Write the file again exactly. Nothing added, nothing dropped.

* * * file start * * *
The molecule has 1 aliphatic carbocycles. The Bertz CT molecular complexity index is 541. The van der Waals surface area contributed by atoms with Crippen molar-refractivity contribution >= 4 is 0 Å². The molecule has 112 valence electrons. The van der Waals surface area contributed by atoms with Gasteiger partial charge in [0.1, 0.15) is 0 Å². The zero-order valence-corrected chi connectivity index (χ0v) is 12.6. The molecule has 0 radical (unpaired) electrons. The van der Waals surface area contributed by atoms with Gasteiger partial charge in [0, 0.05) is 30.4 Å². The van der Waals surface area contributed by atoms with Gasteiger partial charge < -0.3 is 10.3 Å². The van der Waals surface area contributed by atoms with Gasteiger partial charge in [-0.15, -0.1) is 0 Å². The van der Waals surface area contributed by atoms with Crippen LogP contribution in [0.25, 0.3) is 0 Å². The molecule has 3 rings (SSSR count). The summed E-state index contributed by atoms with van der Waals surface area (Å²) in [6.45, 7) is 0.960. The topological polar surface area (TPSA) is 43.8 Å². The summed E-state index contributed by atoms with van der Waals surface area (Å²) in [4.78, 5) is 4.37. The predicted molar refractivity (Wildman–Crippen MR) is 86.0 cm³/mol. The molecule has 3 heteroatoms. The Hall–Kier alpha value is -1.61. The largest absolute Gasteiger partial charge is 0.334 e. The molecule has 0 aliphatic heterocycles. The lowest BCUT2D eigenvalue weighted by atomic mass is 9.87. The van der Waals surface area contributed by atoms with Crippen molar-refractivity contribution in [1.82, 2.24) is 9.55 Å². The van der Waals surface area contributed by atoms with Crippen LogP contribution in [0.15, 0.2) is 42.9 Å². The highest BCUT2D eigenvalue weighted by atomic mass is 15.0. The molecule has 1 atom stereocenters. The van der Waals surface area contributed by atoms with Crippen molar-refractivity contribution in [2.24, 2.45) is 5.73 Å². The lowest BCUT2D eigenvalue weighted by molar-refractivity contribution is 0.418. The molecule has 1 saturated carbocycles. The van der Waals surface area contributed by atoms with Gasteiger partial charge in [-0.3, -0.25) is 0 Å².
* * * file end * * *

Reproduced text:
The molecule has 1 aliphatic carbocycles. The Bertz CT molecular complexity index is 541. The van der Waals surface area contributed by atoms with Crippen molar-refractivity contribution >= 4 is 0 Å². The molecule has 112 valence electrons. The van der Waals surface area contributed by atoms with Gasteiger partial charge in [0.1, 0.15) is 0 Å². The zero-order valence-corrected chi connectivity index (χ0v) is 12.6. The molecule has 0 radical (unpaired) electrons. The van der Waals surface area contributed by atoms with Gasteiger partial charge in [0, 0.05) is 30.4 Å². The van der Waals surface area contributed by atoms with Gasteiger partial charge < -0.3 is 10.3 Å². The van der Waals surface area contributed by atoms with Gasteiger partial charge in [-0.15, -0.1) is 0 Å². The van der Waals surface area contributed by atoms with Crippen LogP contribution in [0.25, 0.3) is 0 Å². The molecule has 3 rings (SSSR count). The summed E-state index contributed by atoms with van der Waals surface area (Å²) in [6.45, 7) is 0.960. The topological polar surface area (TPSA) is 43.8 Å². The summed E-state index contributed by atoms with van der Waals surface area (Å²) in [4.78, 5) is 4.37. The predicted molar refractivity (Wildman–Crippen MR) is 86.0 cm³/mol. The molecule has 3 heteroatoms. The Hall–Kier alpha value is -1.61. The largest absolute Gasteiger partial charge is 0.334 e. The molecule has 0 aliphatic heterocycles. The lowest BCUT2D eigenvalue weighted by atomic mass is 9.87. The van der Waals surface area contributed by atoms with Crippen molar-refractivity contribution in [1.82, 2.24) is 9.55 Å². The van der Waals surface area contributed by atoms with Crippen LogP contribution in [0.15, 0.2) is 42.9 Å². The highest BCUT2D eigenvalue weighted by atomic mass is 15.0. The molecule has 1 atom stereocenters. The van der Waals surface area contributed by atoms with Crippen molar-refractivity contribution in [2.24, 2.45) is 5.73 Å². The lowest BCUT2D eigenvalue weighted by molar-refractivity contribution is 0.418. The molecule has 1 saturated carbocycles. The van der Waals surface area contributed by atoms with Gasteiger partial charge in [-0.3, -0.25) is 0 Å².